Communities in and around Rutenga Growth point in Mwenezi this year reaped huge cash dividends from the marula or mapfura fruit ubiquitous in the arid district after they sold a record 1 100 tonnes of the fruit that is a key raw material for a processing and beneficiation plant commissioned by President Mnangagwa in October last year.
The processing factory built by the National Biotechnology Authority of Zimbabwe had an initial target to buy only 200 tonnes of the fruit in its first year of operation from the rural Mwenezi heartland and neighbouring Chivi where the fruit is found in abundance.
However, so high was the supply side of the fruit that the authority ended up buying nearly six times more with the top quality earning villagers US$5 for a 50kg bag.
The authority resolved to buy all the fruit shipped by villagers from all parts of Mwenezi with the firm pulling out all the stops to make sure President Mnangagwa’s dream of using locally available resources to grow the economy through value addition and innovation was achieved.
The Marula-Mapfura plant was built at the instigation of the Second Republic that is placing innovation at the centre of the quest to achieve rural industrialisation.
Year in year out, Mwenezi villagers watched as the marula or mapfura fruit wasted away or provided food for some domestic animals while a minuscule fraction was used to brew home-made mumbai which barely benefited communities in the area.
After buying the 1 100 tonnes in its first year following the commissioning of the processing plant, the future looks even brighter for the Mwenezi community as more money will be getting into their pockets from the sale of the fruit.
The authority is bullish about the processing plant’s prospects with a near guaranteed supply of the main raw material at its Rutenga plant.
The firm’s chief executive and registrar Dr Dexter Savadye yesterday confirmed that a bright future beckoned for his firm as it consolidates operations at its processing plant.
He noted that deliveries of the fruit had surpassed expectations.
“We had a modest target of the fruit that we intended to purchase during the selling season but we closed having bought 1 100 tonnes of mapfura-marula fruit of different grades,” said Dr Savadye.
“The fruit harvesting season has now ended and we are very happy with the quantity of the fruit that we bought
because it also meant more money for the villagers from around who supplied us with the fruit.”
Dr Savadye said operations at the plant would continue non-stop throughout the year as they operated based on seasons from the season of buying to fermentation and pulping.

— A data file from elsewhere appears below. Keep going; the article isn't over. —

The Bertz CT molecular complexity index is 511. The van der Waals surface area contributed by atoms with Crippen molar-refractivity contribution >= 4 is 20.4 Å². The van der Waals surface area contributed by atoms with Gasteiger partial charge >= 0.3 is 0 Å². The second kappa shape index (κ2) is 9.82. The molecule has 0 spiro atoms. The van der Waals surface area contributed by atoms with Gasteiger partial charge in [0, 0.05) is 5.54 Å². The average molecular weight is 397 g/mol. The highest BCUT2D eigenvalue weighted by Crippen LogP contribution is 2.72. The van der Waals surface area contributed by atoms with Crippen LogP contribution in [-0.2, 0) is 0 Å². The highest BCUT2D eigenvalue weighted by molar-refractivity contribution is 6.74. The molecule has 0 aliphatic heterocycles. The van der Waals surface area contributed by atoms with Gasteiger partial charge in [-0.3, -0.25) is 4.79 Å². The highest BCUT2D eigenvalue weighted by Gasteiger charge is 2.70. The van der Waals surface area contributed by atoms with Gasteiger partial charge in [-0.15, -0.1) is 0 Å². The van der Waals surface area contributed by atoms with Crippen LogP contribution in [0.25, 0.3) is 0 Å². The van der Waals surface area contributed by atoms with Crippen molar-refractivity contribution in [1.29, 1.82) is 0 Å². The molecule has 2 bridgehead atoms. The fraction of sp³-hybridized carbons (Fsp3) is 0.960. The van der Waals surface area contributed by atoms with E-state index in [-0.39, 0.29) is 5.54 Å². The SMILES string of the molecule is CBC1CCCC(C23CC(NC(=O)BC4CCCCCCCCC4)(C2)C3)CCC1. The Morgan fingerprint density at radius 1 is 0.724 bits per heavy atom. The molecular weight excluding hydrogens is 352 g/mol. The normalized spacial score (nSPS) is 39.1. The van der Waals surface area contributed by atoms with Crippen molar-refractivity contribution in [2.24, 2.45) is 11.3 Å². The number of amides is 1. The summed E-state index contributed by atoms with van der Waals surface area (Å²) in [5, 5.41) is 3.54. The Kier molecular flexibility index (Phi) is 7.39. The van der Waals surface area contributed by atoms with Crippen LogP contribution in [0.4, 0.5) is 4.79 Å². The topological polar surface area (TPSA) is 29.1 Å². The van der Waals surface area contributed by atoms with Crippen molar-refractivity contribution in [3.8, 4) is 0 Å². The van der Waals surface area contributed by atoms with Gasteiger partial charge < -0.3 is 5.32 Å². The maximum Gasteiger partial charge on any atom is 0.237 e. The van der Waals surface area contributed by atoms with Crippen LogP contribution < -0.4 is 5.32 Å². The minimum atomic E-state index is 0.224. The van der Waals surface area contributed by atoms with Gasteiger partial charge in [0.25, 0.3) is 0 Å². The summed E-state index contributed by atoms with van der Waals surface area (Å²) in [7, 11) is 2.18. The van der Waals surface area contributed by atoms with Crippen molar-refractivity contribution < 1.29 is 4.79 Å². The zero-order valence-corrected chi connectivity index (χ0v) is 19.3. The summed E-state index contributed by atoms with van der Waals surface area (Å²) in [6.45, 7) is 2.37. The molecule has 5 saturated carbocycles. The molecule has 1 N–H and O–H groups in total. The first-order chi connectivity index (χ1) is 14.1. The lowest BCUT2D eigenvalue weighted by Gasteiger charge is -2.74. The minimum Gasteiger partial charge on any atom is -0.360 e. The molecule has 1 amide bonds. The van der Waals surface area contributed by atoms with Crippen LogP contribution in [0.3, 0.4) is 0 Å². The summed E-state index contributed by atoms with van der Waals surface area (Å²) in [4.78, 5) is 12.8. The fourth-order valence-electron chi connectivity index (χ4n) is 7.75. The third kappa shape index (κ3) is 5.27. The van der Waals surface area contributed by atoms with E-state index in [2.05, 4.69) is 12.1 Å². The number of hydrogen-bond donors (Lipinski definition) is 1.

“The fact that we will be operating throughout the year means there is job security for the villagers hired by the Rutenga plant. Right now we have in stock about 50 000 litres of mapfura-marula wine that we are waiting to mature before we can package it for the market.”
Priority in terms of supplying the various finished products from the Rutenga plant will be given to the local market.
“We have 30 000 units (of 330ml bottles) of marula wine that has been packaged and is ready for the market and we are targeting the local market initiative while we continue with market research,” said Dr Savadye.
The plant was also working to produce blended fruit pulp by mixing fresh marula-mapfura pulp with aged pulp for the market.
Dr Savadye said the lucrative export market was also being opened by his firm which intends to export cosmetics oil made from the mapfura-marula kernel (shomwe).
“We are currently in the process of drying mapfura-marula kernels which we will then crack to get the nut inside. The nut is used in the production of cosmetic oil. We have about 300 tonnes of mapfura-marula kernels and we are still to determine the quantum of oil that we will get, he said.
The authority was still engaging the best markets to sell the cosmetics oil from its Rutenga plant though the European Union and Africa were known niche markets for the oil.
Going into the future the Rutenga processing plant was also eyeing processing other fruits like mangoes and water melons to produce juices and other items for local consumption and export.
This will entail the plant first producing various prototypes of products that will be tested on the market.
Long queues were the order of the day at the plant during the peak harvesting season as villagers jostled to deliver their fruit at Rutenga growth point.
The plant was initially opened for two weeks on a trial run in early January this year, before it started operating at full throttle to coincide with the start of the mapfura harvesting season.
Mapfura-marula are harvested from end of January to end of April and the fruit is abundant in Mwenezi, parts of Chivi and Chiredzi which are synonymous with arid climate.
The plant, the first of it’s kind in Zimbabwe, processes and value adds the indigenous fruit to produce edible oils, juices, cosmetics oil and wines for both the local market and export among other items.
The mapfura-marula frenzy has hit Rutenga with the economic fortunes of ordinary villagers seriously upgraded as they earned disposable income from just picking and selling the fruit at the plant.
During the peak season around 128 workers will be attached to the plant working on shifts.
The plant built by NBAZ at Rutenga has become the growth point’s first heavy processing industry, prompting Mwenezi Rural District Council officials to seek town status for the fledgling urban settlement located close to the Harare-Masvingo-Beitbridge highway.